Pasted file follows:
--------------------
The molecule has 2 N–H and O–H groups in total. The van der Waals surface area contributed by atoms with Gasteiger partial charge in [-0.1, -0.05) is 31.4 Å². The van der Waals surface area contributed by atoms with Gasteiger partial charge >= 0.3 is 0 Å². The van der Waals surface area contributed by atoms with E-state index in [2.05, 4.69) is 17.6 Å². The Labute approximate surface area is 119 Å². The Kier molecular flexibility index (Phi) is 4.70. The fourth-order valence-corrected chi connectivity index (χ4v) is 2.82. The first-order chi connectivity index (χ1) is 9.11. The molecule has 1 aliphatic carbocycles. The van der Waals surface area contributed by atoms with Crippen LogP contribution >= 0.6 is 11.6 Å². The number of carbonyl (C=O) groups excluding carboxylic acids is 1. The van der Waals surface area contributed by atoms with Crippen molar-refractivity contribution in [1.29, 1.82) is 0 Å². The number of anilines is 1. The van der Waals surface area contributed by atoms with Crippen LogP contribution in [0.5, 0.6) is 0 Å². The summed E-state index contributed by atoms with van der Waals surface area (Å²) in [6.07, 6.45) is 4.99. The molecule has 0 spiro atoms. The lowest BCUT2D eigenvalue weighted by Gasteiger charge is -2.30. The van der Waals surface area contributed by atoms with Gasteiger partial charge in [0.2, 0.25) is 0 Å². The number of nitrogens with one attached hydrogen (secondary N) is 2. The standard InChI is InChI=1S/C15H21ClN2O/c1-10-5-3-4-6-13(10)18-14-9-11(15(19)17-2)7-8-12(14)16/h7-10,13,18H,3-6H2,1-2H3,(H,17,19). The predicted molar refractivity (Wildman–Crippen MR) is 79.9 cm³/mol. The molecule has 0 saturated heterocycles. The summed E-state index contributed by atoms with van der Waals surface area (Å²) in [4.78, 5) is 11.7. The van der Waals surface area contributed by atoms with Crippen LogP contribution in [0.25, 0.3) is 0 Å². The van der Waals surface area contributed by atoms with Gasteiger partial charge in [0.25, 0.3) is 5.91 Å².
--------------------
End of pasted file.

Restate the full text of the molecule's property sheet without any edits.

The molecule has 2 N–H and O–H groups in total. The van der Waals surface area contributed by atoms with Gasteiger partial charge in [-0.1, -0.05) is 31.4 Å². The van der Waals surface area contributed by atoms with Gasteiger partial charge >= 0.3 is 0 Å². The van der Waals surface area contributed by atoms with E-state index in [2.05, 4.69) is 17.6 Å². The Labute approximate surface area is 119 Å². The Kier molecular flexibility index (Phi) is 4.70. The fourth-order valence-corrected chi connectivity index (χ4v) is 2.82. The first-order chi connectivity index (χ1) is 9.11. The molecule has 1 aliphatic carbocycles. The van der Waals surface area contributed by atoms with Crippen LogP contribution >= 0.6 is 11.6 Å². The number of carbonyl (C=O) groups excluding carboxylic acids is 1. The van der Waals surface area contributed by atoms with Crippen molar-refractivity contribution in [1.29, 1.82) is 0 Å². The number of anilines is 1. The van der Waals surface area contributed by atoms with Crippen LogP contribution in [0.5, 0.6) is 0 Å². The summed E-state index contributed by atoms with van der Waals surface area (Å²) in [6.07, 6.45) is 4.99. The molecule has 0 spiro atoms. The lowest BCUT2D eigenvalue weighted by Gasteiger charge is -2.30. The van der Waals surface area contributed by atoms with Gasteiger partial charge in [0.2, 0.25) is 0 Å². The number of nitrogens with one attached hydrogen (secondary N) is 2. The standard InChI is InChI=1S/C15H21ClN2O/c1-10-5-3-4-6-13(10)18-14-9-11(15(19)17-2)7-8-12(14)16/h7-10,13,18H,3-6H2,1-2H3,(H,17,19). The predicted molar refractivity (Wildman–Crippen MR) is 79.9 cm³/mol. The molecule has 0 saturated heterocycles. The summed E-state index contributed by atoms with van der Waals surface area (Å²) in [4.78, 5) is 11.7. The van der Waals surface area contributed by atoms with Crippen LogP contribution in [0.25, 0.3) is 0 Å². The van der Waals surface area contributed by atoms with Gasteiger partial charge in [0.25, 0.3) is 5.91 Å².